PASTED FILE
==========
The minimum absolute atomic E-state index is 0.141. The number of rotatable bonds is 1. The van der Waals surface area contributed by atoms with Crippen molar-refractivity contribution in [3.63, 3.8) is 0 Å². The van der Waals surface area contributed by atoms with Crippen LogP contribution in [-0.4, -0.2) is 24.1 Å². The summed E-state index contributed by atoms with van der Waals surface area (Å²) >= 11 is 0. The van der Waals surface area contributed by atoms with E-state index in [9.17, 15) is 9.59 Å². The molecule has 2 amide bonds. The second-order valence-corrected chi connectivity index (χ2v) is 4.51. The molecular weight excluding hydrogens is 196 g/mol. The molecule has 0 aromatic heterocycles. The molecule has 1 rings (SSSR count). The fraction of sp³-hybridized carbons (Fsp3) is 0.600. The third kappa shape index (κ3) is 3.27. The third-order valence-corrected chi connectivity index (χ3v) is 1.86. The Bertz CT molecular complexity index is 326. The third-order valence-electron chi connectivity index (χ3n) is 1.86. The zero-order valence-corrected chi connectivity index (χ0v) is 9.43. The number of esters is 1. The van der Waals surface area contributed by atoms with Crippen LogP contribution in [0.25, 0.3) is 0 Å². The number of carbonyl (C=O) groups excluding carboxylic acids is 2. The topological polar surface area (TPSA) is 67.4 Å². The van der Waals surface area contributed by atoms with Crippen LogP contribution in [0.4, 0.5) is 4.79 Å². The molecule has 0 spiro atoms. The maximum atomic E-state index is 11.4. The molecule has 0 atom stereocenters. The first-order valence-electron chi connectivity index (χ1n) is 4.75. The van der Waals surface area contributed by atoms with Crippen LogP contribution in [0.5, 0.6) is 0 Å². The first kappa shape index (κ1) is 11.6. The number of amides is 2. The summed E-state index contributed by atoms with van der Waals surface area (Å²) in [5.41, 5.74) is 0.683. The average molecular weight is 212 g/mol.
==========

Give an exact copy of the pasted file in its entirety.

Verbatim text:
The minimum absolute atomic E-state index is 0.141. The number of rotatable bonds is 1. The van der Waals surface area contributed by atoms with Crippen molar-refractivity contribution in [3.63, 3.8) is 0 Å². The van der Waals surface area contributed by atoms with Crippen LogP contribution in [-0.4, -0.2) is 24.1 Å². The summed E-state index contributed by atoms with van der Waals surface area (Å²) >= 11 is 0. The van der Waals surface area contributed by atoms with E-state index in [9.17, 15) is 9.59 Å². The molecule has 2 amide bonds. The second-order valence-corrected chi connectivity index (χ2v) is 4.51. The molecular weight excluding hydrogens is 196 g/mol. The molecule has 0 aromatic heterocycles. The molecule has 1 rings (SSSR count). The fraction of sp³-hybridized carbons (Fsp3) is 0.600. The third kappa shape index (κ3) is 3.27. The third-order valence-corrected chi connectivity index (χ3v) is 1.86. The Bertz CT molecular complexity index is 326. The third-order valence-electron chi connectivity index (χ3n) is 1.86. The zero-order valence-corrected chi connectivity index (χ0v) is 9.43. The number of esters is 1. The van der Waals surface area contributed by atoms with Crippen LogP contribution in [0.25, 0.3) is 0 Å². The number of carbonyl (C=O) groups excluding carboxylic acids is 2. The topological polar surface area (TPSA) is 67.4 Å². The van der Waals surface area contributed by atoms with Crippen LogP contribution in [0.4, 0.5) is 4.79 Å². The molecule has 0 spiro atoms. The maximum atomic E-state index is 11.4. The molecule has 0 atom stereocenters. The first-order valence-electron chi connectivity index (χ1n) is 4.75. The van der Waals surface area contributed by atoms with Crippen LogP contribution in [0.5, 0.6) is 0 Å². The first kappa shape index (κ1) is 11.6. The number of amides is 2. The summed E-state index contributed by atoms with van der Waals surface area (Å²) in [5.41, 5.74) is 0.683. The average molecular weight is 212 g/mol.